Signals: A Group Exhibition

8th August – 30th October 2022

Galloire Presents


A Group Exhibition Featuring;
Derek Boshier, Paco Pomet, JPW3, Matt Gondek and Sebastian Maas

Galloire’s latest exhibition spans decades in its exploration of mass culture and media and its impact on us. The gallery presents a group of celebrated international artists, from different continents and from different generations, but who are all impacted by the same modern world of branding, commerciality and social programming.

From our earliest moments of childhood to our dying day, we are bombarded by corporations which try to grab our attention, characters which vie for our affection and voices all around which tell us how we should live our lives. By the time we reach adulthood, are our decisions and our thinking even our own, or are the synapses and signals firing inside our minds trained responses from years of mass media conditioning?

Celebrated pop artist Derek Boshier has been documenting the growing dominance of brands and advertising since he came to prominence in the 1960’s. His work of that period dealt with the space race, pop music and the Americanisation of Britain, but the visual artifacts of mass culture remain potent ingredients in the artist’s work today as seen throughout the works exhibited in Signals, where familiar logos and symbols appear amidst reflections on the environment, war and identity.

Whilst Boshier’s art speaks out loud, far from the “silent” expected of his generation, in Spanish Painter Paco Pomet’s (b. 1970) paintings we find a more whistful reflection on a time “before mercantilism and advertising flooded everything”. Finding his inspiration from vintage photographs, Pomet’s hyper-real environments provide a momentary sense of nostalgia, but often we find that bubble burst by the present, as the tranquil scenes are punctuated by colour, cartoons, social media icons and other stark reminders of the now: Of a Generation X first experiencing the impersonal and intrusion of new technology and media.

Contrastingly, the work of Millennials JPW3 (b. 1981) and Matt Gondek (b. 1983), both based in Los Angeles, combusts and explodes with a kinetic energy, intent to keep pace with a frenetic world of the internet, data, downloads and social media.

Gondek’s artistic language is rooted in the 90’s, with his paintings focused on iconic cartoon characters of the era who powerful brands like Disney had force fed to hungry eyes across the world. With punkish irreverence for their carefully crafted “image”, he deconstructs and blows up these childhood icons. Immediately jarring to see, but with crisp lines and bright colours that feel so familiar, his paintings remain light hearted whilst still maintaining their anti-establishment punch.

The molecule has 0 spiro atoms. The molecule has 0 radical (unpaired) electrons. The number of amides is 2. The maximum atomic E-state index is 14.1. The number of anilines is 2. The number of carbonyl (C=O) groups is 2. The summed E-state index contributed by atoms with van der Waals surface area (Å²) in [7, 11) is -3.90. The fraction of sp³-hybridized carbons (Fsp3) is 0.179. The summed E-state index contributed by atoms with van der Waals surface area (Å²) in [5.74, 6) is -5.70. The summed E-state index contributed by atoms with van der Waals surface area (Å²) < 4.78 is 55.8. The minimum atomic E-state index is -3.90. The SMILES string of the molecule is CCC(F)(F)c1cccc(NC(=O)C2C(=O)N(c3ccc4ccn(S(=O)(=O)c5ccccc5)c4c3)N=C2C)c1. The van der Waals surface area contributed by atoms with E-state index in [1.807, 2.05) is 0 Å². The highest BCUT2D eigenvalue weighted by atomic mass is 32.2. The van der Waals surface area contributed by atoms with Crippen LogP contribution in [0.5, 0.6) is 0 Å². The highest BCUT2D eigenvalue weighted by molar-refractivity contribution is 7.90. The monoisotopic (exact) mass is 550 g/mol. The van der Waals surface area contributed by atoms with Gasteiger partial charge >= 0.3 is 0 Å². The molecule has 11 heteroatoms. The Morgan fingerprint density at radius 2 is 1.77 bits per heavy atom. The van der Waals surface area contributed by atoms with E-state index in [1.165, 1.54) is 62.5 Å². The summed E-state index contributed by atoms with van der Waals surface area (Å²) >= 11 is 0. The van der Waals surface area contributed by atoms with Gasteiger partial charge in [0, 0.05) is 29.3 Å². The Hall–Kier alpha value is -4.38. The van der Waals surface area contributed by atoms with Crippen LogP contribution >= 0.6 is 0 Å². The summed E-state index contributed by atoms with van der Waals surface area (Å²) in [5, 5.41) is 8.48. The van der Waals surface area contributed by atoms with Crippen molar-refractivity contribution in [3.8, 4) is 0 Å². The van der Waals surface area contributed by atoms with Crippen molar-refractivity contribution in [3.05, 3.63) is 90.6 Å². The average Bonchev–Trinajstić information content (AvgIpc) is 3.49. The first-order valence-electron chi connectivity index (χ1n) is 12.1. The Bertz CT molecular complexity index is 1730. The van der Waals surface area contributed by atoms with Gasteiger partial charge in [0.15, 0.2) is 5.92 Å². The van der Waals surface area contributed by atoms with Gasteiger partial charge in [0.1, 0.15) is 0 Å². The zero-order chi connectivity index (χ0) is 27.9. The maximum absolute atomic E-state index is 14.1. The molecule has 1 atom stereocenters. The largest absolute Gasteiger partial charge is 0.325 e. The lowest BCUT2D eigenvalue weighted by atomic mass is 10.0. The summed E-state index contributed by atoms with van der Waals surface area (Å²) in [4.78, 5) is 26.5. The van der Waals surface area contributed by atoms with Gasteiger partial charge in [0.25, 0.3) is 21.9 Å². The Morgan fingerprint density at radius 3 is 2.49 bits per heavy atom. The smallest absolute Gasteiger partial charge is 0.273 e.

“I think people just like to see things destroyed. We love to watch the mighty fall. It’s why we have so many tabloid newspapers. My work uses very recognizable pop culture icons at the core–which provides the ‘mighty,’ and I provide the fall” Matt Gondek

JPW3’s practice has always revelled in energy, fuel, combustion and heat. Whilst this has seen symbols of engines, wheels and tuning forks emerge in his paintings, in Signals we see the organic replace the mechanical.

In flowing lines, curves and spirals painted in a state of automated improvisation and Abstract Expressionist spontaneity, we are presented with positive synchronicity: That we can keep up and find fast-paced rhythm that keeps us in step with our high-speed society of technology and social media. As roots spread in “Bear Flower” and seek to connect, to plug in, to grow beyond the borders of the painting, our always-on world of interconnection feels like an opportunity not a burden.

German painter Sebastian Maas integrates that idea of connection, of unified humanity, at the very start of his process. Taking a photo of himself (always the same one), he uses AI software to merge himself into another photograph, another face. These images then become the protagonists of his tableaus and the focus of his portraiture. With that foundation, that somehow we are all the same, despite our innate human desire to categorise others as different, to create borders and divisive labels, we find some core to Maas’s artistic practice, as well as the drive for tolerance of diversity we associate with Generation Y.

As he challenges the perceptions of “fine art” with his medium (oil on truck tarpaulin), from the off with the works in “Signals”, namely Juliet, Romeo & The Nurse, he prods the viewer to question their preconceptions around gender, race and social role. Can we only accept a Romeo who looks like Leonardo Di Caprio because that’s what we’ve been programmed to expect? Shouldn’t the man’s name be first? Who is allowed to love who? 

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